Twitter messages lead to phishing AND malware
Posted on 20.09.2012
If you have received a private message from another Twitter telling you "lol ur famous now", have followed it to a fake Facebook page requiring you to log into Twitter to see the video in question and have ultimately done what was asked of you, you are in danger of getting your account hijacked and malware installed on your computer, warns GFI's Chris Boyd.

The scheme is rather clever and far-reaching. After having entered their Twitter login credentials - and effectively giving them over to the scammers - the victims are redirected to a website displaying a fake YouTube video set against a fake Facebook background.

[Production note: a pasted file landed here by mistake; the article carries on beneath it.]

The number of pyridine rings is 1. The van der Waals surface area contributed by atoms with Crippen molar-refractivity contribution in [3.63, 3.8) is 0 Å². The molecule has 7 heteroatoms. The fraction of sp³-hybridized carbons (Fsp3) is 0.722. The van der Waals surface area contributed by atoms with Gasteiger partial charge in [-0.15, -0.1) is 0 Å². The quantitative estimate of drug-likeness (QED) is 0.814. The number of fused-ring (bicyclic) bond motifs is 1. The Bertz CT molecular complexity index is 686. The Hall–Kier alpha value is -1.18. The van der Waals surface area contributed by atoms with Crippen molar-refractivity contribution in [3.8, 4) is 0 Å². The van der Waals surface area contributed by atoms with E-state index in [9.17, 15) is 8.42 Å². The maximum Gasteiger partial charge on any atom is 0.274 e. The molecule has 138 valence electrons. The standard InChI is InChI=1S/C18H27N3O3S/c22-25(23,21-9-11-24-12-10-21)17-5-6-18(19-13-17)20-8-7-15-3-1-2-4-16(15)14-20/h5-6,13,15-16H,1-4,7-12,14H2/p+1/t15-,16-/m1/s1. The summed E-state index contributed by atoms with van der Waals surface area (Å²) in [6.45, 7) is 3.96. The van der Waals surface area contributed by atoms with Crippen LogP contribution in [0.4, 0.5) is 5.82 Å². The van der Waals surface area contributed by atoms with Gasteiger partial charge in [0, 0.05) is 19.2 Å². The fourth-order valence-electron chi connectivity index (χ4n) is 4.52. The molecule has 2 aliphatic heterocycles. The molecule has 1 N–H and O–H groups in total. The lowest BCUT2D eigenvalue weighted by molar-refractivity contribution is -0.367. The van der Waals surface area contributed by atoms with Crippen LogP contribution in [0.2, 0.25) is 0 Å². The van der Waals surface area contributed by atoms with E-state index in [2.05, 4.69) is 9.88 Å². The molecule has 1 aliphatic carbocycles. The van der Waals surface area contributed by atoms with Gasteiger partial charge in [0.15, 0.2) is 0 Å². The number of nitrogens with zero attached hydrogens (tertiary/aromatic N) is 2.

In order to view the video, the users are urged to download an update for YouTube player:


As expected, the offered file is no software update, but the Umbra malware loader, which creates hidden files, starts executables in folders, and enslaves the machine into a botnet.

The scammy app page has already been removed by Facebook but, nevertheless, users are advised to download software updates from official sources and not to trust every private message they receive via social networks.






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